The much anticipated second summit between Donald Trump and Kim Jong Un ended here yesterday without any agreement. This outcome was not because of Vietnam; the scenario required a significant rapprochement between the U.S. and North Korea.

Things turned out as they did, but Vietnam as a country and Hanoi as the host venue, can rest assured of having provided every condition to achieve the best result. Some say that the encounter between Trump and Kim was a failure, and others say that it was a valuable experience because it created the basis for future negotiations on the denuclearization of the Korean Peninsula and the gradual lifting of North Korean sanctions.

What everyone agrees on, starting with the presidents of the U.S. and the State Affairs Committee of the People’s Democratic Republic of Korea is that Vietnam did not overlook any details in trying to make the summit a success. Trump and Kim recognized this on more than one occasion.

By chance, I overheard the response that a foreign journalist gave a colleague from a local radio station who asked what Vietnam had failed to do to make everything perfect. “The weather,” replied the interviewee. “This would have been perfect with a blue sky.” True, the sky was gray, and it drizzled, but if the summit was blustery, it was due to other reasons, not to cloudscapes in the meeting’s organization.

Apart from the way things ended — because of America’s refusal to lift some of the sanctions imposed on North Korea despite its offer to dismantle part of its nuclear facilities — the protagonists themselves do not consider this a lost meeting.

And this is one of Vietnam’s greatest satisfactions.

According to Prime Minister Nguyen Xuan Phuc, the summit was a great success for Vietnam despite the short time it had available to organize it, only about 20 days. Singapore, which sponsored the first summit, had longer than two months to prepare.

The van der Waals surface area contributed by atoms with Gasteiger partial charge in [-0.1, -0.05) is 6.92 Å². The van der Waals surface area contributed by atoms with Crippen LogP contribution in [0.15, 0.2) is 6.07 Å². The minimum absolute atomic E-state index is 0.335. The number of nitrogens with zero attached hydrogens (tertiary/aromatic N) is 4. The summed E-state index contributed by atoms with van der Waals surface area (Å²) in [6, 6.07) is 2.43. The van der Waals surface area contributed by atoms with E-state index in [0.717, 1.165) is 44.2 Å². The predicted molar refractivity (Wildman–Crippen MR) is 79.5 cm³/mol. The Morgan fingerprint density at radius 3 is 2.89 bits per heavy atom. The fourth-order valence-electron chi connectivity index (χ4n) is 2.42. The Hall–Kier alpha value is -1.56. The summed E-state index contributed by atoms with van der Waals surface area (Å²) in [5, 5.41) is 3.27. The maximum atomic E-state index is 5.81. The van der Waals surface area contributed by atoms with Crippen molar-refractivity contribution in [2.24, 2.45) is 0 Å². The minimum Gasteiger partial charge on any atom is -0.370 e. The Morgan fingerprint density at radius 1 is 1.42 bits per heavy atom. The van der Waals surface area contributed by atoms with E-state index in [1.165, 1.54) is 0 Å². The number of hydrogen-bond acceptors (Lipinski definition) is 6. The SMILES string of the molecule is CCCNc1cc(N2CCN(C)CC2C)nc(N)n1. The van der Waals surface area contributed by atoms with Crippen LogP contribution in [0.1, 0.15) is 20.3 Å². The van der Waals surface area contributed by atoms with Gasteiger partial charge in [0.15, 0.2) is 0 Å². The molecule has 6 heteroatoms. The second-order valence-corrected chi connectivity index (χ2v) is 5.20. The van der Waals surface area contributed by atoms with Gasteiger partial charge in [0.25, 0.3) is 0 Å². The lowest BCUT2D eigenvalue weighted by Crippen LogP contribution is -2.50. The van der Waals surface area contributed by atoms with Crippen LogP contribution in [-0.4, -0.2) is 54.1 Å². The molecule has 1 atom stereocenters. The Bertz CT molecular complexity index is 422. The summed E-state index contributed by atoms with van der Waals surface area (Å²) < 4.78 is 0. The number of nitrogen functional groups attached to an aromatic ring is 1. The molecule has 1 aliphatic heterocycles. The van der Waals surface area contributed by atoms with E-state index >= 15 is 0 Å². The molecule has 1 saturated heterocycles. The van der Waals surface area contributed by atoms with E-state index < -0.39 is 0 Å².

Xuan Phuc, who is committed to the cause and feels responsible to the international community, valued the publicity of being a peace-loving Vietnam as the foremost prize for serving as the site for the summit.

And while I do not recall anyone mentioning it, it should be noted that this is an excellent endorsement for Vietnam’s aspirations to hold a nonpermanent position in the United Nations Security Council during the 2020-2021 biennium.

Every Vietnamese citizen, depending on their various responsibilities, also appreciated how much the Indochinese nation gained by hosting such an important meeting.

For example, officials of the Ministry of Culture, Sports and Tourism emphasized that this was a golden opportunity for a world audience to learn about the traditions, food, natural beauty, and infrastructure that this country contributes to clean industries.

The effort to strengthen Vietnam’s image, one must say, could be seen from taxi drivers and officials to the humblest citizens who attended various negotiation sessions with a ready smile, eager to show that Hanoi is known as the “City for Peace.”

More than 600 journalists from around the world who came to cover the summit were the principal means of sharing this reality. It is worth noting that they did this from a press center equipped with every resource and state-of-the-art technologies enabling them to do their jobs well.

Before or during the summit, many of them took advantage to deliver news reports and conduct interviews about the complexity of life in the capital and in neighboring cities and provinces. After the event, many reporters remained here to prepare further news reports and interviews about life in Hanoi.

The Vietnamese hosts would have preferred that the Trump-Kim meeting had ended with a closer rapprochement of American and North Korean positions and with a relaxation of tensions on the Korean Peninsula.

It was not to be, but everything that Vietnam did to attain the parties’ goal of rapprochement, even though it was postponed, establishes it as the winner of the summit.